Disasters drag down Boeing's deliveries of new jets

Disasters drag down Boeing's deliveries of new jets

American Airlines Group Inc. on April 9 trimmed its first-quarter revenue forecast after canceling more than 2,000 flights due to the global grounding of Boeing 737 MAX jets and problems with overhead bins in cabins of another Boeing jet that the airline was retrofitting.

The securities fraud violations lawsuit, filed by shareholder Richard Seeks, alleges that Boeing rushed out the 737 Max model to compete with European rival Airbus while neglecting to include "extra" or "optional" features which may have prevented the crashes, according to the filing, as reported by Reuters. Boeing hasn't disclosed any lost orders, although Garuda Indonesia has said it will cancel an order for 49 Max jets.

At a news conference organised by Jakarta law firm Kailimang and Ponto, families of 11 Lion Air victims said they are joining dozens of other Indonesian families in filing lawsuits against Boeing.

A statement by Boeing on Tuesday said that the major programme deliveries during the period included deliveries under operating lease.

"Currently, all the aircraft leasing contracts are implemented normally". The 737 Max is considered the fastest-selling model in the history of Boeing, with about 5,000 orders from more than 100 customers worldwide.

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Ninety-six Boeing 737 Max aircraft have been grounded in China and the country was the first to take the aircraft off commercial flights following the two crashes.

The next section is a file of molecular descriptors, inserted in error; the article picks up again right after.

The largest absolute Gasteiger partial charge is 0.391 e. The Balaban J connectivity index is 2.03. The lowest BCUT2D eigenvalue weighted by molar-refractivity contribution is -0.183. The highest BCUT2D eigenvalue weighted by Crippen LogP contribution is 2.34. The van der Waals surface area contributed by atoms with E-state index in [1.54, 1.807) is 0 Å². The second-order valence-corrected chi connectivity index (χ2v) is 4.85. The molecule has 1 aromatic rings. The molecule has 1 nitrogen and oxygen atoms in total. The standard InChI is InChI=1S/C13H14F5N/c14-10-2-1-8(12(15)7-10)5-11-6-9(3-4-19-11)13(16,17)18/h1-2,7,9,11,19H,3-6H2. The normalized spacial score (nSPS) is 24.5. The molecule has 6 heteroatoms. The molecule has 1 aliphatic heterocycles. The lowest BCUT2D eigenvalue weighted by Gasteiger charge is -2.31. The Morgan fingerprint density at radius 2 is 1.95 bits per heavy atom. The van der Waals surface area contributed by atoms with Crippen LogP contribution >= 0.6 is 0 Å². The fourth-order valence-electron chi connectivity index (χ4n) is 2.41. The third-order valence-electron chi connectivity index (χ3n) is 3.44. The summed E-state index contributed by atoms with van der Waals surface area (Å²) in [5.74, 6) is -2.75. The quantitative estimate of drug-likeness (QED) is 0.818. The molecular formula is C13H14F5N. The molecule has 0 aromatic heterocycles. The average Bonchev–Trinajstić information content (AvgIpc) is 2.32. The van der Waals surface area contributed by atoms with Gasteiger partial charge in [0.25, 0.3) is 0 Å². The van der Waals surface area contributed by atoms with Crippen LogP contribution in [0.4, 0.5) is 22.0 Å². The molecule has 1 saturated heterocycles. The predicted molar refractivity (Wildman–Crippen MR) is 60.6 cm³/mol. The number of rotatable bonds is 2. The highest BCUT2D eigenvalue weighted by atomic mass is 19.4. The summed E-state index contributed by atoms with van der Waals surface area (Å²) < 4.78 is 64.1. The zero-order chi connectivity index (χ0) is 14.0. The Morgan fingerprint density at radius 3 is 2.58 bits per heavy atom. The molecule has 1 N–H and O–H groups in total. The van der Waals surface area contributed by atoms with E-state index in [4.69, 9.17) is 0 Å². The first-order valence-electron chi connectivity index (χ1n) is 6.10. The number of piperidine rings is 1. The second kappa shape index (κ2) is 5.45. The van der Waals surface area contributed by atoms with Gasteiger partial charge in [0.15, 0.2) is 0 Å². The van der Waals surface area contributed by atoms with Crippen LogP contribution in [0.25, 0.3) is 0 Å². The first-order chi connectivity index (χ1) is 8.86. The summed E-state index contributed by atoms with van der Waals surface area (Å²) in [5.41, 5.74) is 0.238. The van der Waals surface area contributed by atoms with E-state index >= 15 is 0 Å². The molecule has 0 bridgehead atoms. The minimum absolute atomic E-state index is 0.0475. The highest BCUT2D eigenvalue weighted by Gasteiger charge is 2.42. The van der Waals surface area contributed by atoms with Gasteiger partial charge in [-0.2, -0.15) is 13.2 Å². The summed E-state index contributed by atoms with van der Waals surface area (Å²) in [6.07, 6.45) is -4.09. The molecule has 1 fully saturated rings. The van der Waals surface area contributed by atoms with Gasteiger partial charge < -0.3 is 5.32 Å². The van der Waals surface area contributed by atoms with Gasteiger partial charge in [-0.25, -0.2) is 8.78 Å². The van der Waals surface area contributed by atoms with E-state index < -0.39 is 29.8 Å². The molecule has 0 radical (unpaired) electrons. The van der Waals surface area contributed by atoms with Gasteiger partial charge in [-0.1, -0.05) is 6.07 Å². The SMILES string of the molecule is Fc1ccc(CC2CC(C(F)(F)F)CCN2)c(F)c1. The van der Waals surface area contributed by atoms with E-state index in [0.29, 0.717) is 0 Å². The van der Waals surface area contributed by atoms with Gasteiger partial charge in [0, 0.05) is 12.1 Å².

737 MAX deliveries accounted for the highest totals in the first quarter for Boeing, which is lowering the aircraft's monthly production rate from 52 to 42 airplanes per month starting in mid-April.

Boeing's shares were down 1.4 per cent at $369.50 in afternoon trading. A total of 346 passengers and crew died in the crashes.

A report into the March 10 Ethiopian crash showed the aircraft was subject to repeated nose down commands and that the pilots followed at least some of the procedures highlighted by Boeing and the FAA after the Lion Air crash to render MCAS ineffective. Critics have raised questions about oversight provided by the US Federal Aviation Administration and its decision to certify the 737 Max safe for commercial use.

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